A compilation of newspaper articles
about state government and politics.
VaNews - November 20, 2014
Compiled by Bernadette Kinlaw
Virginia Secretary of Education Anne Holton asked students a lot of questions during a visit to Newport News schools Wednesday morning, quipping at one point that she's "a recovering lawyer, so I cross-examine everybody." Holton had high praise for Newport News Public Schools and its emphasis on preparing students to be ready for college, careers and responsible citizenship after graduation.
The project formerly known as the King School of Medicine is attempting to solidify the Virginia tobacco commission’s $20 million commitment by arguing a new, collaborative plan will better address Southwest Virginia’s health care needs than an actual medical school.
In 14 years in the House of Delegates, a square-jawed, red-headed lawyer from Danville named Whitt Clement became one of the General Assembly Democrats who quietly made things happen — filling the key posts at the head of the Appropriations Committee panels that dealt with the big bucks: highways and other major construction work for the state. In 2002, Clement moved from being in the second rank of General Assembly leaders to the top of the heap of the state's giant roads-ports-airports-and-rail bureaucracy, taking on the six-figure job of secretary of transportation. When his term was up — after enough time to lock in a pension pegged to that six-figure salary — Clement found work back at a law firm.
Richmond and Virginia’s other large cities are bearing the brunt of the latest round of cuts in state aid to local governments, and the situation is likely to get worse as the General Assembly and Gov. Terry McAuliffe prepare for deeper reductions in state revenue in the next fiscal year.
Dominion Virginia Power customers would see their electricity bills go up about 30 percent by 2025 under proposed federal carbon emission regulations, state lawmakers learned Wednesday. That would amount to about $400 a year in higher electricity bills for a typical residential customer using 1,000 kilowatt-hours a month. Richmond-based Dominion Virginia Power is the state’s largest electric provider with 2.4 million customers.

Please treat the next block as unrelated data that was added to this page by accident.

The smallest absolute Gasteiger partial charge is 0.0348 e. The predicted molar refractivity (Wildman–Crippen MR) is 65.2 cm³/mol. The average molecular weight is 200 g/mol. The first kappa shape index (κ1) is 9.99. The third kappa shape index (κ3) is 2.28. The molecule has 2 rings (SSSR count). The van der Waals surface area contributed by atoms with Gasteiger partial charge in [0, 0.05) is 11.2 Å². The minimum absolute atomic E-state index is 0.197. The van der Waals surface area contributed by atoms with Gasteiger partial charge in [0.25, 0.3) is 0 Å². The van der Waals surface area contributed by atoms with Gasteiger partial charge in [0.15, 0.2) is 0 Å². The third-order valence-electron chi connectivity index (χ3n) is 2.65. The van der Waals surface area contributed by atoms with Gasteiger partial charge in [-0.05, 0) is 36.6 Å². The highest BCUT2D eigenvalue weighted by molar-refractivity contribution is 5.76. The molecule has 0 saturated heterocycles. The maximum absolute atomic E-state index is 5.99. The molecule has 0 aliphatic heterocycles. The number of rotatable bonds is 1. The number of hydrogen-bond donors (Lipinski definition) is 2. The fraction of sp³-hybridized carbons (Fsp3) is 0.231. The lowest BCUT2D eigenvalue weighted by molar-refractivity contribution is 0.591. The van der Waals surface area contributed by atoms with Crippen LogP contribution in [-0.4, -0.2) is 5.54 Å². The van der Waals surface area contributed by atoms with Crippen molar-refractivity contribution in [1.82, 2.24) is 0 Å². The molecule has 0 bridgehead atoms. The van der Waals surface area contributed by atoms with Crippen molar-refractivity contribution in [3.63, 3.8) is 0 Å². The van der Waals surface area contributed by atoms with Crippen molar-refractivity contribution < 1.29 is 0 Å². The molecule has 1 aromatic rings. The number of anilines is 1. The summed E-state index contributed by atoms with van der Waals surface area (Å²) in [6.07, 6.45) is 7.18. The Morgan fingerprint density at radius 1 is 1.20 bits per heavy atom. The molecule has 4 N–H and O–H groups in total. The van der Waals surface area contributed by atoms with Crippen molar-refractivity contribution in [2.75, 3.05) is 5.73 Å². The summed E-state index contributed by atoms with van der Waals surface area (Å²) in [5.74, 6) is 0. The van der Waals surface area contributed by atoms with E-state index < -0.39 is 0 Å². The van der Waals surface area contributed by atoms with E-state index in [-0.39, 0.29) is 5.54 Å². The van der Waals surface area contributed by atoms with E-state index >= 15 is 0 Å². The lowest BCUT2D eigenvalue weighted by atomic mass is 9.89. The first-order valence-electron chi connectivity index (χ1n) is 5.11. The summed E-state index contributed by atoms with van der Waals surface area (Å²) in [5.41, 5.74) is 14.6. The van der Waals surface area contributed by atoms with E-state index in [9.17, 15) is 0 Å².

State lawmakers expressed concern Wednesday that proposed federal regulations to cut carbon emissions from power plants will hurt Virginia's economic competiveness. The Senate and House held a joint committee meeting Wednesday to hear from state officials, energy companies and environmentalists on the U.S. Environmental Protection Agency's Clean Power Plan.
Del. Rip Sullivan (D-48th) has a new day job. Sullivan has joined the Arlington law firm Bean, Kinney & Korman as a shareholder. He previously was affiliated with Reed Smith.
After helping secure another win for the Republicans in the competitive 10th Congressional District race two weeks ago, John Whitbeck is turning his attention to drumming up support for the party at the state level. Whitbeck, who’s served as chairman of the 10th Congressional District Republican Committee since 2012, has announced plans to run for chairman of the Republican Party of Virginia.
Former Virginia Sen. Jim Webb launched an exploratory committee to consider a Democratic presidential campaign in 2016, taking the first official step in what could become a challenge to Hillary Rodham Clinton. Webb announced the exploratory committee in a message posted from his Twitter account late Wednesday, making him the first candidate of either of the two major political parties to take the initial official step for the White House.
Sixth District Rep. Bob Goodlatte will serve another two years as chairman of the House Judiciary Committee. Goodlatte's chairmanship selection for the 114th Congress was announced on Wednesday after the House Republican Conference confirmed the GOP Steering Committee's recommendation.
Rep. Robert C. “Bobby” Scott, D-Newport News, was elected ranking Democratic member of the Committee on Education and the Workforce for the 114th Congress.
Rep. Dave Brat came down the hallway on his way to his office, a bag slung over his shoulder and no aide in sight, and bent over to take a swig from a public water fountain. It’s a sight you rarely see from members of Congress, who usually drink from the water in their offices. Five months after his upset of House Majority Leader Eric Cantor, Brat comes across as down-to-earth and says his constituents have warned him not to let Washington change him.
The federal government has fined Norfolk-based Colonna's Shipyard Inc. $101,000 following an inspection in May that found 12 safety and health violations, including four repeat violations. The Department of Labor's Occupational Safety and Health Administration announced the action Wednesday.
Colonna's Shipyard Inc. in Norfolk faces $101,000 in fines stemming from alleged violations of federal safety and health regulations. The company — which repairs U.S. Navy ships, tugboats, barges and ferryboats — received a dozen citations during a May inspection by the Occupational Safety and Health Administration, according to an agency news release. Four of those are repeat citation
The Fairfax County Board of Supervisors approved a developer’s application to open a Tesla dealership in Tysons Corner Tuesday, giving the luxury electric car marker the final major approval required to open its first sales outlet in the state. Tesla has long shown cars to customers at a showroom in the Tysons Corner Center mall, but it took a special agreement with the Virginia Department of Motor Vehicles and a zoning change for the company to be able to actually sell cars. The deal with the DMV requires Tesla to open by March of next year.